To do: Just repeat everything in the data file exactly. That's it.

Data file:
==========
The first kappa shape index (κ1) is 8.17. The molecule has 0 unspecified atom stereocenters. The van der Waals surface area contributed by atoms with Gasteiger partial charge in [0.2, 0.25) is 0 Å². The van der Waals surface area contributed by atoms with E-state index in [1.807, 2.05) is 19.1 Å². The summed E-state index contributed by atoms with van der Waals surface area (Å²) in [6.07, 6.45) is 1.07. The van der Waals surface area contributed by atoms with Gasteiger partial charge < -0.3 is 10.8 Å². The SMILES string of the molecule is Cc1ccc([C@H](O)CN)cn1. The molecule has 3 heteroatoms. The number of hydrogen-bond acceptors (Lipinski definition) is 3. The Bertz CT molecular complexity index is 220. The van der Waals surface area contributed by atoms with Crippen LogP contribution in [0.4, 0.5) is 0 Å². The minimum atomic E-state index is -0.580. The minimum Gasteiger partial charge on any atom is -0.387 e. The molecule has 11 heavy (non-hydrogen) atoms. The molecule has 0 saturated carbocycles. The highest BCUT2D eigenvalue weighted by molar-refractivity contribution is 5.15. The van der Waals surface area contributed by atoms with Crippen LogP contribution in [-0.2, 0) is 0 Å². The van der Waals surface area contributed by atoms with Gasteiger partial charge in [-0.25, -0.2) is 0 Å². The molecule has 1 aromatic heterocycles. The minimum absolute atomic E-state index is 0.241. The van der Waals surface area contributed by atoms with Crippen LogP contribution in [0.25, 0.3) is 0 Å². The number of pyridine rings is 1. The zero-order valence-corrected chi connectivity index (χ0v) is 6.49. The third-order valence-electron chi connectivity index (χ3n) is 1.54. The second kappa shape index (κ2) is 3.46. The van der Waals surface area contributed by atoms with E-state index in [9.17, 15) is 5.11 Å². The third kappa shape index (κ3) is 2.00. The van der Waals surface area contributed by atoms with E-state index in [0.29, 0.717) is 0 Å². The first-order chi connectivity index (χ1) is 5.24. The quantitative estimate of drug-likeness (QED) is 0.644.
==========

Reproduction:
The first kappa shape index (κ1) is 8.17. The molecule has 0 unspecified atom stereocenters. The van der Waals surface area contributed by atoms with Gasteiger partial charge in [0.2, 0.25) is 0 Å². The van der Waals surface area contributed by atoms with E-state index in [1.807, 2.05) is 19.1 Å². The summed E-state index contributed by atoms with van der Waals surface area (Å²) in [6.07, 6.45) is 1.07. The van der Waals surface area contributed by atoms with Gasteiger partial charge < -0.3 is 10.8 Å². The SMILES string of the molecule is Cc1ccc([C@H](O)CN)cn1. The molecule has 3 heteroatoms. The number of hydrogen-bond acceptors (Lipinski definition) is 3. The Bertz CT molecular complexity index is 220. The van der Waals surface area contributed by atoms with Crippen LogP contribution in [0.4, 0.5) is 0 Å². The minimum atomic E-state index is -0.580. The minimum Gasteiger partial charge on any atom is -0.387 e. The molecule has 11 heavy (non-hydrogen) atoms. The molecule has 0 saturated carbocycles. The highest BCUT2D eigenvalue weighted by molar-refractivity contribution is 5.15. The van der Waals surface area contributed by atoms with Crippen LogP contribution in [-0.2, 0) is 0 Å². The van der Waals surface area contributed by atoms with Gasteiger partial charge in [-0.25, -0.2) is 0 Å². The molecule has 1 aromatic heterocycles. The minimum absolute atomic E-state index is 0.241. The van der Waals surface area contributed by atoms with Crippen LogP contribution in [0.25, 0.3) is 0 Å². The number of pyridine rings is 1. The zero-order valence-corrected chi connectivity index (χ0v) is 6.49. The third-order valence-electron chi connectivity index (χ3n) is 1.54. The second kappa shape index (κ2) is 3.46. The van der Waals surface area contributed by atoms with E-state index in [9.17, 15) is 5.11 Å². The third kappa shape index (κ3) is 2.00. The van der Waals surface area contributed by atoms with E-state index in [0.29, 0.717) is 0 Å². The first-order chi connectivity index (χ1) is 5.24. The quantitative estimate of drug-likeness (QED) is 0.644.